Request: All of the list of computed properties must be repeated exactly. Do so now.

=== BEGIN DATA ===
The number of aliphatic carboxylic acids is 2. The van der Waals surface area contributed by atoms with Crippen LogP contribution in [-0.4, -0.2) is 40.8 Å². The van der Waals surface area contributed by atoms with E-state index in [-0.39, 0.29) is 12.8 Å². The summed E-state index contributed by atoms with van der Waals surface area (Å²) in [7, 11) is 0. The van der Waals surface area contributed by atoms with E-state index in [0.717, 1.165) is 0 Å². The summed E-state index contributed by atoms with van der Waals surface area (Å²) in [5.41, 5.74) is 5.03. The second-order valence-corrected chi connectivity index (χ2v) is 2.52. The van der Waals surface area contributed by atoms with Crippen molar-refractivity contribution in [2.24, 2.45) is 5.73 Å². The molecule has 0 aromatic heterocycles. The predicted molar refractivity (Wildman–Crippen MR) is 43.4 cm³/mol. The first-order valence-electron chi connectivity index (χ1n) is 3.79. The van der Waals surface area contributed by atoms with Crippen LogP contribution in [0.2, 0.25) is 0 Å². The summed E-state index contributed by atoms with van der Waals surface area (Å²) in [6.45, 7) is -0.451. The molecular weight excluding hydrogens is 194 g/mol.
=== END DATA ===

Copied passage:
The number of aliphatic carboxylic acids is 2. The van der Waals surface area contributed by atoms with Crippen LogP contribution in [-0.4, -0.2) is 40.8 Å². The van der Waals surface area contributed by atoms with E-state index in [-0.39, 0.29) is 12.8 Å². The summed E-state index contributed by atoms with van der Waals surface area (Å²) in [7, 11) is 0. The van der Waals surface area contributed by atoms with E-state index in [0.717, 1.165) is 0 Å². The summed E-state index contributed by atoms with van der Waals surface area (Å²) in [5.41, 5.74) is 5.03. The second-order valence-corrected chi connectivity index (χ2v) is 2.52. The van der Waals surface area contributed by atoms with Crippen molar-refractivity contribution in [2.24, 2.45) is 5.73 Å². The molecule has 0 aromatic heterocycles. The predicted molar refractivity (Wildman–Crippen MR) is 43.4 cm³/mol. The first-order valence-electron chi connectivity index (χ1n) is 3.79. The van der Waals surface area contributed by atoms with Crippen LogP contribution in [0.2, 0.25) is 0 Å². The summed E-state index contributed by atoms with van der Waals surface area (Å²) in [6.45, 7) is -0.451. The molecular weight excluding hydrogens is 194 g/mol.